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Bible Commentaries
Genesis 6

Mackintosh's Notes on the PentateuchMackintosh's Notes

Verses 1-22

Genesis 6

We have, now, arrived at a deeply-important and strongly-marked division of our book. Enoch has passed off the scene. His walk, as a stranger on earth, has terminated in his translation to heaven. He was taken away before human evil had risen to a head, and, therefore, before the divine judgement had been poured out. How little influence his course and translation had upon the world, is manifest from the first two verses of chapter 6. "And it came to pass, when men began to multiply on the face of the earth, and daughters were born unto them, that the sons of God saw the daughters of men that they were fair; and they took them wives of all which they chose."

The mingling of that which is of God with that which is of man, is a special form of evil, and a very effectual engine, in Satan's hand, for marring the testimony of Christ on the earth. This mingling may frequently wear the appearance of something very desirable; it may often look like a wider promulgation of that which is of God - a fuller and a more vigorous outgoing of a divine influence - a something to be rejoiced in rather than to be deplored: but our judgement as to this will depend entirely upon the point of view from which it is contemplated. If we look at it in the light of God's presence, we cannot possibly imagine, that an advantage is gained when the people of God mingle themselves with the children of this world; or when the truth of God is corrupted by human admixture. Such is not the divine method of promulgating truth, advancing the interests of those, who ought to occupy the place of witnesses for Him on the earth. Separation from all evil is God's principle; and this principle can never be infringed without serious damage to the truth.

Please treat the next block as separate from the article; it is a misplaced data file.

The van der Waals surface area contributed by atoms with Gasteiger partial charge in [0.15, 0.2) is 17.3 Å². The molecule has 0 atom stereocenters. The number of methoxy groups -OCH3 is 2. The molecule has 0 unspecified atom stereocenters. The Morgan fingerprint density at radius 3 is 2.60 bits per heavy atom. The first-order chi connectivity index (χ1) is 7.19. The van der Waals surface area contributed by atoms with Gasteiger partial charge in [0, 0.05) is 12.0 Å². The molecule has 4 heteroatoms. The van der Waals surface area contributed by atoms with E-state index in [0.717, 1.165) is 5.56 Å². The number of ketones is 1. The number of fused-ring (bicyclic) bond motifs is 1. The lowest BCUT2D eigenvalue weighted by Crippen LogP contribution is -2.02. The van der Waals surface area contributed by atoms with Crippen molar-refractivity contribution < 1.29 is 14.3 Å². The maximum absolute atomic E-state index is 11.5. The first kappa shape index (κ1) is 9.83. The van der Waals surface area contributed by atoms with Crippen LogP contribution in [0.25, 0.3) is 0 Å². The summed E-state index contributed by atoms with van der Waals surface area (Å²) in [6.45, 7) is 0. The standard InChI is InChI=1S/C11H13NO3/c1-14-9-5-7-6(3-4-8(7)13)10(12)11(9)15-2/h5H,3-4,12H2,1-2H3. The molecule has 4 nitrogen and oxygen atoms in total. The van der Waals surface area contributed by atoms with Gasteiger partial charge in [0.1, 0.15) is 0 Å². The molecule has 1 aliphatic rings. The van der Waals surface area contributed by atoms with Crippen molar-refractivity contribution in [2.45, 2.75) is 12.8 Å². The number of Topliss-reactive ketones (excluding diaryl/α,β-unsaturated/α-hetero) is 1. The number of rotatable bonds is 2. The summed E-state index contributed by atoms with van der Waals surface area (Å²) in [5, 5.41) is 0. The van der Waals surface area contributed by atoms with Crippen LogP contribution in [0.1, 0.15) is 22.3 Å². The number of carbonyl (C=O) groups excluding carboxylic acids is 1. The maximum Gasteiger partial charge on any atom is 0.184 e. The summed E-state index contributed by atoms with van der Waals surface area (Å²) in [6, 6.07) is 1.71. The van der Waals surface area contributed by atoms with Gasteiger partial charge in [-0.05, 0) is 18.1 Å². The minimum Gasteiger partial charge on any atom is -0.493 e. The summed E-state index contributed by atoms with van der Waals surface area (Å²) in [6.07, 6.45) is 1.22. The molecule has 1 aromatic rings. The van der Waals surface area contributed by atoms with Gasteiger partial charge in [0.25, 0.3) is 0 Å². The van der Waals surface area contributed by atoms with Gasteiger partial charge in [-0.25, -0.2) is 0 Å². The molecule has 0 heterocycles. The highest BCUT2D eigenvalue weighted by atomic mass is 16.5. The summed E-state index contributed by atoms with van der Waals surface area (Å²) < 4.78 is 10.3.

In the narrative now before us, we see that the union of the sons of God with the daughters of men led to the most disastrous consequences. True, the fruit of that union seemed exceedingly fair, in man's judgement, as we read, "the same became mighty men which were of old, men of renown;" yet, God's judgement was quite different. He seeth not as man seeth. His thoughts are not as ours. "God saw that the wickedness of man was great in the earth, and that every imagination of the thoughts of his heart was only evil continually." Such was man's condition before God - "evil only " - "evil continually." So much for the mingling of the holy with the profane. Thus it must ever be. If the holy seed will not maintain its purity, all must be forfeited as regards testimony on the earth. Satan's first effort was to frustrate God's purpose by putting the holy seed to death, and when that failed; he sought to gain his end by corrupting it.